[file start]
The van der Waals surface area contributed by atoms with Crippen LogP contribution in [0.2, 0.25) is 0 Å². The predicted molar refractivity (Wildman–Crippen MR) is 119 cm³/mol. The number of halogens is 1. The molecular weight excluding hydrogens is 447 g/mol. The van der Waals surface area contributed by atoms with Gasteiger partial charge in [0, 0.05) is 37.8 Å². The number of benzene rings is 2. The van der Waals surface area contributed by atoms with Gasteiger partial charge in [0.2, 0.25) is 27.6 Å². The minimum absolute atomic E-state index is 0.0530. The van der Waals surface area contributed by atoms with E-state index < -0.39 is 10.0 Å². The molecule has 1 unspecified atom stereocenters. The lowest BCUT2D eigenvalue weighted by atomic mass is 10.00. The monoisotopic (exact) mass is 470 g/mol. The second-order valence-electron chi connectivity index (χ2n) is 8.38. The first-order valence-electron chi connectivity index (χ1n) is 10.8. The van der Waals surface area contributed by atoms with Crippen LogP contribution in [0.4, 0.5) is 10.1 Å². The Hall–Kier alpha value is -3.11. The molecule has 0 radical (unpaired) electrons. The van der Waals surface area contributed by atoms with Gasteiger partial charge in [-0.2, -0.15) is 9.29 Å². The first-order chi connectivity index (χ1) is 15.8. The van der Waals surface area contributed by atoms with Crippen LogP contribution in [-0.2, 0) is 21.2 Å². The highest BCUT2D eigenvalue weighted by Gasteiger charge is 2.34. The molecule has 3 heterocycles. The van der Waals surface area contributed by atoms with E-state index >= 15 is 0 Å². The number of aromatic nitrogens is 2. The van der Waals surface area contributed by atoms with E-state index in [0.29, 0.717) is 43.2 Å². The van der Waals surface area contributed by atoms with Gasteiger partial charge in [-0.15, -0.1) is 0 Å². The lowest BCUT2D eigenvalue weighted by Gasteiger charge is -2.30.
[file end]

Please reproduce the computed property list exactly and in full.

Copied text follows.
The van der Waals surface area contributed by atoms with Crippen LogP contribution in [0.2, 0.25) is 0 Å². The predicted molar refractivity (Wildman–Crippen MR) is 119 cm³/mol. The number of halogens is 1. The molecular weight excluding hydrogens is 447 g/mol. The van der Waals surface area contributed by atoms with Gasteiger partial charge in [0, 0.05) is 37.8 Å². The number of benzene rings is 2. The van der Waals surface area contributed by atoms with Gasteiger partial charge in [0.2, 0.25) is 27.6 Å². The minimum absolute atomic E-state index is 0.0530. The van der Waals surface area contributed by atoms with E-state index < -0.39 is 10.0 Å². The molecule has 1 unspecified atom stereocenters. The lowest BCUT2D eigenvalue weighted by atomic mass is 10.00. The monoisotopic (exact) mass is 470 g/mol. The second-order valence-electron chi connectivity index (χ2n) is 8.38. The first-order valence-electron chi connectivity index (χ1n) is 10.8. The van der Waals surface area contributed by atoms with Crippen LogP contribution in [0.4, 0.5) is 10.1 Å². The Hall–Kier alpha value is -3.11. The molecule has 0 radical (unpaired) electrons. The van der Waals surface area contributed by atoms with Gasteiger partial charge in [-0.2, -0.15) is 9.29 Å². The first-order chi connectivity index (χ1) is 15.8. The van der Waals surface area contributed by atoms with Crippen LogP contribution in [-0.2, 0) is 21.2 Å². The highest BCUT2D eigenvalue weighted by Gasteiger charge is 2.34. The molecule has 3 heterocycles. The van der Waals surface area contributed by atoms with E-state index >= 15 is 0 Å². The number of aromatic nitrogens is 2. The van der Waals surface area contributed by atoms with E-state index in [0.29, 0.717) is 43.2 Å². The van der Waals surface area contributed by atoms with Gasteiger partial charge in [-0.15, -0.1) is 0 Å². The lowest BCUT2D eigenvalue weighted by Gasteiger charge is -2.30.